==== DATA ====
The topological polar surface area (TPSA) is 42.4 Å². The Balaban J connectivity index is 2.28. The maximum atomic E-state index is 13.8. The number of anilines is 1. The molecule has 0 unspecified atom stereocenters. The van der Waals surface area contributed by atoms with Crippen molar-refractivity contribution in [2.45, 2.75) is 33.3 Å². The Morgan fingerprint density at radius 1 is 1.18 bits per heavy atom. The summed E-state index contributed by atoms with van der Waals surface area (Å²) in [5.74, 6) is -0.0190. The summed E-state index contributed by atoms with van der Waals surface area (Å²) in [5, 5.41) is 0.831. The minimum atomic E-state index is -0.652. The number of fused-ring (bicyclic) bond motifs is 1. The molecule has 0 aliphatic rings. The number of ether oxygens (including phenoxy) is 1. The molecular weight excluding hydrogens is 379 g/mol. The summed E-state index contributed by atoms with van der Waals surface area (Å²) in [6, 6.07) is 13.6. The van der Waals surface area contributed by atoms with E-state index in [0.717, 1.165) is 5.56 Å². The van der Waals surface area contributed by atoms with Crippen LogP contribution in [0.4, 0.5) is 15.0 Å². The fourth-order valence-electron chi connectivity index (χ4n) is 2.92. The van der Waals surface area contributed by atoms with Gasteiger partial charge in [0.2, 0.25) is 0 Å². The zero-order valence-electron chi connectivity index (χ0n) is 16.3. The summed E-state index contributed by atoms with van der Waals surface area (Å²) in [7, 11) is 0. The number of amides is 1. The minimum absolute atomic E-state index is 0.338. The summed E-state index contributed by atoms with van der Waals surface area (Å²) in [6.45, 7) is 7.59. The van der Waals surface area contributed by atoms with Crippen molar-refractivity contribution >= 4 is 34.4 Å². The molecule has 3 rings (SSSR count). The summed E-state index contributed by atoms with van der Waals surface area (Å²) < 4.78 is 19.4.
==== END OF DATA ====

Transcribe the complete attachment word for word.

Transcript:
The topological polar surface area (TPSA) is 42.4 Å². The Balaban J connectivity index is 2.28. The maximum atomic E-state index is 13.8. The number of anilines is 1. The molecule has 0 unspecified atom stereocenters. The van der Waals surface area contributed by atoms with Crippen molar-refractivity contribution in [2.45, 2.75) is 33.3 Å². The Morgan fingerprint density at radius 1 is 1.18 bits per heavy atom. The summed E-state index contributed by atoms with van der Waals surface area (Å²) in [5.74, 6) is -0.0190. The summed E-state index contributed by atoms with van der Waals surface area (Å²) in [5, 5.41) is 0.831. The minimum atomic E-state index is -0.652. The number of fused-ring (bicyclic) bond motifs is 1. The molecule has 0 aliphatic rings. The number of ether oxygens (including phenoxy) is 1. The molecular weight excluding hydrogens is 379 g/mol. The summed E-state index contributed by atoms with van der Waals surface area (Å²) in [6, 6.07) is 13.6. The van der Waals surface area contributed by atoms with E-state index in [0.717, 1.165) is 5.56 Å². The van der Waals surface area contributed by atoms with Crippen LogP contribution in [0.4, 0.5) is 15.0 Å². The fourth-order valence-electron chi connectivity index (χ4n) is 2.92. The van der Waals surface area contributed by atoms with Gasteiger partial charge in [0.2, 0.25) is 0 Å². The zero-order valence-electron chi connectivity index (χ0n) is 16.3. The summed E-state index contributed by atoms with van der Waals surface area (Å²) in [7, 11) is 0. The number of amides is 1. The minimum absolute atomic E-state index is 0.338. The summed E-state index contributed by atoms with van der Waals surface area (Å²) in [6.45, 7) is 7.59. The van der Waals surface area contributed by atoms with Crippen molar-refractivity contribution >= 4 is 34.4 Å². The molecule has 3 rings (SSSR count). The summed E-state index contributed by atoms with van der Waals surface area (Å²) < 4.78 is 19.4.